B: What did you learn while filming? Why did you want to tell this story?
M: I learned a lot about football. I actually started to watch an NFL game every week this fall. There's no announcer at Gallaudet, so sometimes it's hard to tell what's going on. I've tried to pick up as much ASL as I can but I'm not very good at it. There's a duality of learning how to focus on a language that is entirely visual. I naturally talk with my hands and I had to learn to put my hands down. I thought I probably shouldn't do that. I might say something really offensive with no idea. But it was fun to learn the ins-and-outs of cultural respect and trying to definitely be quieter. I had these two very big things where I had no experience with and no knowledge of and but I've been there for well over a year now.
B: Shelby and Katie, what's it like being on the other side of the lens?
S: At first, it was really awkward and weird. Now, it's weird not to be on camera. We actually have a couple funny stories of me being mic'd up. There would be inappropriate conversations that would happen at various times, and Mimi could hear everything. It was funny. Anytime Mimi was around, everyone kind of changed how they talked to me because they didn't know if I was mic'd or not. I guess the first couple weeks or the first interview was confusing, not knowing do I look at the camera. Do I look at Mimi, this or that? I naturally move around when I talk. So sitting still and not changing where I sit because it makes it twice as hard for everyone. But Katie, she hates being on camera. She doesn't like being the center of attention most of the time. I guess I'm just used to it now.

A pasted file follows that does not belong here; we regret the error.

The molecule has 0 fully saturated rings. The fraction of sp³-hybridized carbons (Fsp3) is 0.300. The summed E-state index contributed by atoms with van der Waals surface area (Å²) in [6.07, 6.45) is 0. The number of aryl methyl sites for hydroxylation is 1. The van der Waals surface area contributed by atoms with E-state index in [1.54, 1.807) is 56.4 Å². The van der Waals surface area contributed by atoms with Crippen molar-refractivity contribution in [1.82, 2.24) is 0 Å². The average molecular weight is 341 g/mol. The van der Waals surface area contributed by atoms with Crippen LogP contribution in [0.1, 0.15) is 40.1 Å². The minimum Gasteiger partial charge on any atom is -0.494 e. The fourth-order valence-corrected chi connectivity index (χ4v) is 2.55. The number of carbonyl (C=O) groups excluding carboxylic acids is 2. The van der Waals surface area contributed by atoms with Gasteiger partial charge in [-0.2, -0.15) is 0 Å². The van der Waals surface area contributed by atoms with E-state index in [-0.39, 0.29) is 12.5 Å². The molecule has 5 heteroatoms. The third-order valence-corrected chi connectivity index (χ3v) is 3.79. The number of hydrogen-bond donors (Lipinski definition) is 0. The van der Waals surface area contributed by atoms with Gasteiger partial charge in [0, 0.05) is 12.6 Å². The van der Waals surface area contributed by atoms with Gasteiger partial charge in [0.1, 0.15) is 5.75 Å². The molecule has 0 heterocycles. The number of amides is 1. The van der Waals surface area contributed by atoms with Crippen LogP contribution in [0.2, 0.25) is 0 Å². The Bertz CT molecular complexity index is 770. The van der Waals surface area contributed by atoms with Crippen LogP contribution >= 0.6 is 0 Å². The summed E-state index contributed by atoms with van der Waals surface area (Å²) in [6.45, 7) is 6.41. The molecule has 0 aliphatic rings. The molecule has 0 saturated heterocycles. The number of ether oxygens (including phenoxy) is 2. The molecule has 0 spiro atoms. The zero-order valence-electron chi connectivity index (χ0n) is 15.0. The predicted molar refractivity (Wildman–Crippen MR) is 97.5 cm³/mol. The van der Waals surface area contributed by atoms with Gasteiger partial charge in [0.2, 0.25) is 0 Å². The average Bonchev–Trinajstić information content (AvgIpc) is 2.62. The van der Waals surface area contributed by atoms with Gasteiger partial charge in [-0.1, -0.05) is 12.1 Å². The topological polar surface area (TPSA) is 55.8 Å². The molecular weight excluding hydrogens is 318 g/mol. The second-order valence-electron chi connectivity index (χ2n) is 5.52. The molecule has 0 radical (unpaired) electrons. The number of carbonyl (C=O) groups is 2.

K: Don't take this the wrong way, Mimi. The first few months Shelby was like, "Yeah, this girl is following me around and filming me?" I was like, "Should I be concerned?" I had never met this girl. And he was texting her all the time. So I was like hm. Then I met Mimi - and lo and behold, she's pretty awesome. But, yeah, I never quite warmed up to the camera.
M: The first time I met Shelby, he asked me point blankly if I could photograph his wedding. And I was like, who are you? Now, it's all pretty chill. We talk about vegan food a lot.
B: Thanks for sharing. Dot, what was it was like to be on the other side of the camera?
D: Well, I agree with Shelby. It was a little weird to be in front of the camera and getting used to that. I have a very big problem with the way that my voice sounds. Even now, she'll (Alexandra) be editing and I'll hate the way that my voice sounds. It's weird. Sometimes, I say ‘Wow do I really sound that hickish?’ And she'll say 'Yes, you do.'
A: No, I never say that. That never happened.
D: But, I've gotten over it all. I think I've become quite natural. But I guess also with my family too, they're not used to being on camera. So they would have to remember if they are doing an interview to repeat the question back to make it make sense and to not look at the camera. Especially with the kids. The kids were all over the place but they got better quickly actually.